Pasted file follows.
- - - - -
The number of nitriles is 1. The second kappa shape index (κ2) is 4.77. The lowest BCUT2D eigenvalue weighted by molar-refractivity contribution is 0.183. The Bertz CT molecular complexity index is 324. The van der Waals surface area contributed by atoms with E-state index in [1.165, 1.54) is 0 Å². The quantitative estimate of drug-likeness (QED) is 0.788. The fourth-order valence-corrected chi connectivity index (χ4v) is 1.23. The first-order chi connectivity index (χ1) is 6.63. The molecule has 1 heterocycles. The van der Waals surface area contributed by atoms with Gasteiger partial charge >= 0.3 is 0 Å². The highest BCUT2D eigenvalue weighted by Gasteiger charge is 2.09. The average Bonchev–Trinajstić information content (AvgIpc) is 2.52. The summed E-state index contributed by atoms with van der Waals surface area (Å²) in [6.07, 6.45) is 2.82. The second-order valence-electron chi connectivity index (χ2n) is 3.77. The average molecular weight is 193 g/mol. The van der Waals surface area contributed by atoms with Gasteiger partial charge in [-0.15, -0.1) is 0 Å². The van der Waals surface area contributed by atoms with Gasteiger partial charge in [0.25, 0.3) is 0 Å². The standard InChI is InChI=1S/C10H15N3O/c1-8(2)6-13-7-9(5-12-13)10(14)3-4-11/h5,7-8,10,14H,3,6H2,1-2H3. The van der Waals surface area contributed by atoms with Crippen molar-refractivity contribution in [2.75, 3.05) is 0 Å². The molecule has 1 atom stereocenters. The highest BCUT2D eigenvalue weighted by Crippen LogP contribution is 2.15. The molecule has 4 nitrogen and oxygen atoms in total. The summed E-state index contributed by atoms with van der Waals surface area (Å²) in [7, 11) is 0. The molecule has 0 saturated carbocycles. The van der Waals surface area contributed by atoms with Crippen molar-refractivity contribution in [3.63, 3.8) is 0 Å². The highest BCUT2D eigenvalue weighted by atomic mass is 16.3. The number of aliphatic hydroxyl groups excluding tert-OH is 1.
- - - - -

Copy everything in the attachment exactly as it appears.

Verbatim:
The number of nitriles is 1. The second kappa shape index (κ2) is 4.77. The lowest BCUT2D eigenvalue weighted by molar-refractivity contribution is 0.183. The Bertz CT molecular complexity index is 324. The van der Waals surface area contributed by atoms with E-state index in [1.165, 1.54) is 0 Å². The quantitative estimate of drug-likeness (QED) is 0.788. The fourth-order valence-corrected chi connectivity index (χ4v) is 1.23. The first-order chi connectivity index (χ1) is 6.63. The molecule has 1 heterocycles. The van der Waals surface area contributed by atoms with Gasteiger partial charge >= 0.3 is 0 Å². The highest BCUT2D eigenvalue weighted by Gasteiger charge is 2.09. The average Bonchev–Trinajstić information content (AvgIpc) is 2.52. The summed E-state index contributed by atoms with van der Waals surface area (Å²) in [6.07, 6.45) is 2.82. The second-order valence-electron chi connectivity index (χ2n) is 3.77. The average molecular weight is 193 g/mol. The van der Waals surface area contributed by atoms with Gasteiger partial charge in [-0.15, -0.1) is 0 Å². The van der Waals surface area contributed by atoms with Gasteiger partial charge in [0.25, 0.3) is 0 Å². The standard InChI is InChI=1S/C10H15N3O/c1-8(2)6-13-7-9(5-12-13)10(14)3-4-11/h5,7-8,10,14H,3,6H2,1-2H3. The van der Waals surface area contributed by atoms with Crippen molar-refractivity contribution in [2.75, 3.05) is 0 Å². The molecule has 1 atom stereocenters. The highest BCUT2D eigenvalue weighted by Crippen LogP contribution is 2.15. The molecule has 4 nitrogen and oxygen atoms in total. The summed E-state index contributed by atoms with van der Waals surface area (Å²) in [7, 11) is 0. The molecule has 0 saturated carbocycles. The van der Waals surface area contributed by atoms with Crippen molar-refractivity contribution in [3.63, 3.8) is 0 Å². The highest BCUT2D eigenvalue weighted by atomic mass is 16.3. The number of aliphatic hydroxyl groups excluding tert-OH is 1.